Sunday Classic / Fish Floating Nymphs for Selective Trout

6 comments / Posted on / by

Photo by Louis Cahill

Photo by Louis Cahill

Tell me if this sounds familiar.

You’re kneeling at the edge of a slow glassy pool watching several big trout inspect what floats above them. You change flies, again, and make yet another perfect presentation, only to watch the fish move three feet out of the way as your fly passes by.

It’s a common scene on heavily pressured, catch-and-release trout streams. Big educated fish who have seen a lot of flies don’t come to hand easily. Kent and I were in exactly this scenario just the other day and were able to turn it around using a simple but often overlooked technique. A floating nymph.

Fish see dry flies in a very different way than we see them. Before the fish inspects your thread color or how many turns of hackle you’ve used it sees the impression of the fly on the water. These slight dimples in the surface film are incredibly powerful triggers for feeding fish. The curved surface of the water, which supports the fly, focuses the light creating a bright spot that get the fish’s attention like a flashing light. This is why fish commonly eat Thingamabobbers.

Fish who live under constant pressure from anglers become very savvy at reading these impressions on the surface film. They eat only those items that make subtle, life-like impressions. The kind of impressions made by emerging insects struggling in the film. Nothing I know of is a better imitation than a floating nymph.

Start with the right nymph. It must be unweighted. A nymph tied with lead or a bead will never float. It should also have the right kinds of materials. Bushy, natural materials like hare’s ear dubbing float well and a little hen hackle is a real plus. Apply a little bit of Gink to the nymph to keep it dry and it will float well. Present the fly just as you would any emerger.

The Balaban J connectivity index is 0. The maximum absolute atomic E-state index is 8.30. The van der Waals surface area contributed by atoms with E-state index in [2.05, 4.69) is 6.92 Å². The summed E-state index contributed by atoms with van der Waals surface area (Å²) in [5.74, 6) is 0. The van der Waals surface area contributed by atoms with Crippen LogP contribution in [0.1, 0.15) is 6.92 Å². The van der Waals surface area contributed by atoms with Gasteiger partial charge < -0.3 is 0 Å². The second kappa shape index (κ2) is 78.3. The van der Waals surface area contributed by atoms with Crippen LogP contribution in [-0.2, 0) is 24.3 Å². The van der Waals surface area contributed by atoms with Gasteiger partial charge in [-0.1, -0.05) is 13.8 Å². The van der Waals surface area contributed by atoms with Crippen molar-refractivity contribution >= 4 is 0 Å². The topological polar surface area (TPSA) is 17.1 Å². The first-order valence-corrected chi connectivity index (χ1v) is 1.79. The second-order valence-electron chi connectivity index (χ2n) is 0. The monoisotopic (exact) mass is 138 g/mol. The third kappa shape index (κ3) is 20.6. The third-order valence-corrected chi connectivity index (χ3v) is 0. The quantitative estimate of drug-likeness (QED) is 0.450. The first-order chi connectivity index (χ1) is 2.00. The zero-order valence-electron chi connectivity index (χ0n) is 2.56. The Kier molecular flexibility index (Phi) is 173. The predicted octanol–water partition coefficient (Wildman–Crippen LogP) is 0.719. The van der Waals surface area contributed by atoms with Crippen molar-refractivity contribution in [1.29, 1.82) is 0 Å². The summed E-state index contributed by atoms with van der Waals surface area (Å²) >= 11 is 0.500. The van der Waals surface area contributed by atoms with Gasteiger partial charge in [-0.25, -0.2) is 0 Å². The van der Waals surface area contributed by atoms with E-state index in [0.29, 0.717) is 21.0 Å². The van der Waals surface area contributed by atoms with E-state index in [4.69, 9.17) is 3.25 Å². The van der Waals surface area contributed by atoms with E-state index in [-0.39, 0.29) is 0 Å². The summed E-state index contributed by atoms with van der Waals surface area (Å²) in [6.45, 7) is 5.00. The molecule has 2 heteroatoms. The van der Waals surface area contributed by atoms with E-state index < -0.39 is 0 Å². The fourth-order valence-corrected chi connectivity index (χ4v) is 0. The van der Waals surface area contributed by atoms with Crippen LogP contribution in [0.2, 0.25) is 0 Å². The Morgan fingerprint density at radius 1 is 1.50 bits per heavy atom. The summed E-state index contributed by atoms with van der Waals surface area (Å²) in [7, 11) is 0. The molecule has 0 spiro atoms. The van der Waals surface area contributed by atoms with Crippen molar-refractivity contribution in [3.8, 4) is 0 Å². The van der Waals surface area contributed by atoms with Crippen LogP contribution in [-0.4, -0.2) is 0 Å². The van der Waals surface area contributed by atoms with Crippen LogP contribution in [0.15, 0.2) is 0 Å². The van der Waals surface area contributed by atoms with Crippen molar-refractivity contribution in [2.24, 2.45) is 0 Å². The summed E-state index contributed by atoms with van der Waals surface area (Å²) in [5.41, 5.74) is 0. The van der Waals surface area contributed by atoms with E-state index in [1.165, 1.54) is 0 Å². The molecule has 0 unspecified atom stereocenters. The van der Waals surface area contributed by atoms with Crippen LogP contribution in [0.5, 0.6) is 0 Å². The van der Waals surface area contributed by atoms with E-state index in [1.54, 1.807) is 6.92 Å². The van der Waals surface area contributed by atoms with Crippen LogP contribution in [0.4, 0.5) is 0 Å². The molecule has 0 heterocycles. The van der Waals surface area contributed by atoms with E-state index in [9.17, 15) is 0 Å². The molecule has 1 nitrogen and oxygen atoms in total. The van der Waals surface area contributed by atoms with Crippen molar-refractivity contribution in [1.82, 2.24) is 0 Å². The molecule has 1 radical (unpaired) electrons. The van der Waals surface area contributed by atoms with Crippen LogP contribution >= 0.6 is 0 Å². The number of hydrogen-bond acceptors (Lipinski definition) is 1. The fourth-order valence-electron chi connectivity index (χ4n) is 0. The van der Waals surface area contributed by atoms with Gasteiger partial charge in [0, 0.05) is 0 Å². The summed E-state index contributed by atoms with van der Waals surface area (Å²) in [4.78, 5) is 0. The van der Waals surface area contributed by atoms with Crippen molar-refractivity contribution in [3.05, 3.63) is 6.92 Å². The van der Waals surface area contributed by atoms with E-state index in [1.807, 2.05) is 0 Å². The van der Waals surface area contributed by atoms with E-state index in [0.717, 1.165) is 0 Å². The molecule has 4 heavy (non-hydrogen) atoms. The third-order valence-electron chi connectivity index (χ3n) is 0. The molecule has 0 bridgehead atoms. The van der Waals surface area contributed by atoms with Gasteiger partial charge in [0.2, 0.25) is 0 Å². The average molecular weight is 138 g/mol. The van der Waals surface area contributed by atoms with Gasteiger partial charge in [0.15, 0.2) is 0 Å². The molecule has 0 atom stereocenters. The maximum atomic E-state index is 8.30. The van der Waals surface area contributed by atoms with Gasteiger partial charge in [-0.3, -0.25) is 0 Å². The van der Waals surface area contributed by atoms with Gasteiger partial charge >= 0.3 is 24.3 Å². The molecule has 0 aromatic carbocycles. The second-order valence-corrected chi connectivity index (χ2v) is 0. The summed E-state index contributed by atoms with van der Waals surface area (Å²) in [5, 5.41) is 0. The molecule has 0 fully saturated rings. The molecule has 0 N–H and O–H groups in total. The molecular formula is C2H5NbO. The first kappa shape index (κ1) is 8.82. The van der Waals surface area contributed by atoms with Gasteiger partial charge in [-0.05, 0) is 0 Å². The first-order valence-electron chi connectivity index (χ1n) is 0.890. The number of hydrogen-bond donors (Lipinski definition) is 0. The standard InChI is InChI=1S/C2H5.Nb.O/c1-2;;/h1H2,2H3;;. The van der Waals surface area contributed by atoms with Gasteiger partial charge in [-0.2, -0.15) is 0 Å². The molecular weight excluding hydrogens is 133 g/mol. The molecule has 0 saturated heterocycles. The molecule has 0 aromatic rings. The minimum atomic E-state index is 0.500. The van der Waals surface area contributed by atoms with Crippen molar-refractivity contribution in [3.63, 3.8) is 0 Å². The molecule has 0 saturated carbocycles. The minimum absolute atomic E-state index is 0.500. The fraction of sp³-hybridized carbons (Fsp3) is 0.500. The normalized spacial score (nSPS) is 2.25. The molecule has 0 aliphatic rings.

I’ve seen this trick work time and again. I used it the other day on fish who had seen every dry in my box and were unimpressed. They fell all over themselves to eat it, literally charging eight feet to grab my fly. That’s a rewarding feeling. Next time you find yourself being scorned by selective trout, try a floating nymph. You’ll like the results.

Click here to see a video of Ronnie Hall tying his floating nymph pattern.


Come fish with us in the Bahamas!

Louis Cahill
Gink & Gasoline
Sign Up For Our Weekly Newsletter!

Follow Gink & Gasoline on Facebook:

6 thoughts on “Sunday Classic / Fish Floating Nymphs for Selective Trout

  1. That is a fantastic photo. And a great article, this is one of my favorite techniques, and you guys hit it on the head.

    • Thanks! Try few people understand how difficult it is to get a shot like that. It took some time. Interesting that there was so much conversation about the tippet. Regular readers will know that I have written on several occasions about the benefit of fluorocarbon tippet which sinks.

  2. A floating fly on a glassy water surface with floating tippet attached to it is not natural. It turns fish off near every time. Degrease the tippet next to the fly so it sinks and doesn’t leave a pattern on the surface. Now the fly is more natural and will catch more fish.

  3. Pingback: Sunday Classic / Fish Floating Nymphs for Selective Trout | Fishing Window - Latest Fishing Blogs Posts

  4. I would ditch that floating mono too, look how easy it is to see the meniscus of the tippet on the surface… That’s why I use fluoro for everything!

  5. Whether that tippet is fluoro or mono it won’t sink in that smooth glassy water. The tippet has to be degreased with mud.

Leave a Reply

Your email address will not be published.

Captcha loading...